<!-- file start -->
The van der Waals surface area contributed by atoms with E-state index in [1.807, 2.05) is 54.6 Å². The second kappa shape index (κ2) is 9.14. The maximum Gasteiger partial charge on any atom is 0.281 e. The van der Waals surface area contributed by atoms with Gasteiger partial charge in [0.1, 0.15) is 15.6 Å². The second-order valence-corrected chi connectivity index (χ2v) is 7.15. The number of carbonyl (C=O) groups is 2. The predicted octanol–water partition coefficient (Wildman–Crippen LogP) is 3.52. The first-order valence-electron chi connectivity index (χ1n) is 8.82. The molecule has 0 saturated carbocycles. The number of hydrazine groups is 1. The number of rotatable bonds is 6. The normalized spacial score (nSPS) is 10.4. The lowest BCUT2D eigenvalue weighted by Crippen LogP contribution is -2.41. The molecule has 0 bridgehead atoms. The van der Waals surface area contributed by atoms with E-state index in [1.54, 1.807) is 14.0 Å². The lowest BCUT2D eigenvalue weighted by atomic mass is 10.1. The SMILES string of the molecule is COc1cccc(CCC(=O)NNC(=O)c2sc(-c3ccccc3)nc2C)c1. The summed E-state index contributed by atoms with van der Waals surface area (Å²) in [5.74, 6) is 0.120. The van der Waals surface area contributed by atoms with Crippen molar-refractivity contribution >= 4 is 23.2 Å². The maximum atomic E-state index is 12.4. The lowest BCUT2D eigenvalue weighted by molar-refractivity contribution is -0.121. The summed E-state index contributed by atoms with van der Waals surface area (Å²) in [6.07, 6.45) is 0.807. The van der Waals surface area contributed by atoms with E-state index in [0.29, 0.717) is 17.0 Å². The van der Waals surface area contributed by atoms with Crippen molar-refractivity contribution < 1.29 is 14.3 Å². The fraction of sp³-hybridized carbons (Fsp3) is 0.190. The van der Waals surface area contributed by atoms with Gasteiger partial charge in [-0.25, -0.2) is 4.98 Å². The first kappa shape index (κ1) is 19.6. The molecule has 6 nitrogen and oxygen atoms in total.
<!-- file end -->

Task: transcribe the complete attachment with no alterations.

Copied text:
The van der Waals surface area contributed by atoms with E-state index in [1.807, 2.05) is 54.6 Å². The second kappa shape index (κ2) is 9.14. The maximum Gasteiger partial charge on any atom is 0.281 e. The van der Waals surface area contributed by atoms with Gasteiger partial charge in [0.1, 0.15) is 15.6 Å². The second-order valence-corrected chi connectivity index (χ2v) is 7.15. The number of carbonyl (C=O) groups is 2. The predicted octanol–water partition coefficient (Wildman–Crippen LogP) is 3.52. The first-order valence-electron chi connectivity index (χ1n) is 8.82. The molecule has 0 saturated carbocycles. The number of hydrazine groups is 1. The number of rotatable bonds is 6. The normalized spacial score (nSPS) is 10.4. The lowest BCUT2D eigenvalue weighted by Crippen LogP contribution is -2.41. The molecule has 0 bridgehead atoms. The van der Waals surface area contributed by atoms with E-state index in [1.54, 1.807) is 14.0 Å². The lowest BCUT2D eigenvalue weighted by atomic mass is 10.1. The SMILES string of the molecule is COc1cccc(CCC(=O)NNC(=O)c2sc(-c3ccccc3)nc2C)c1. The summed E-state index contributed by atoms with van der Waals surface area (Å²) in [5.74, 6) is 0.120. The van der Waals surface area contributed by atoms with Crippen molar-refractivity contribution >= 4 is 23.2 Å². The maximum atomic E-state index is 12.4. The lowest BCUT2D eigenvalue weighted by molar-refractivity contribution is -0.121. The summed E-state index contributed by atoms with van der Waals surface area (Å²) in [6.07, 6.45) is 0.807. The van der Waals surface area contributed by atoms with E-state index in [0.29, 0.717) is 17.0 Å². The van der Waals surface area contributed by atoms with Crippen molar-refractivity contribution < 1.29 is 14.3 Å². The fraction of sp³-hybridized carbons (Fsp3) is 0.190. The van der Waals surface area contributed by atoms with Gasteiger partial charge in [-0.25, -0.2) is 4.98 Å². The first kappa shape index (κ1) is 19.6. The molecule has 6 nitrogen and oxygen atoms in total.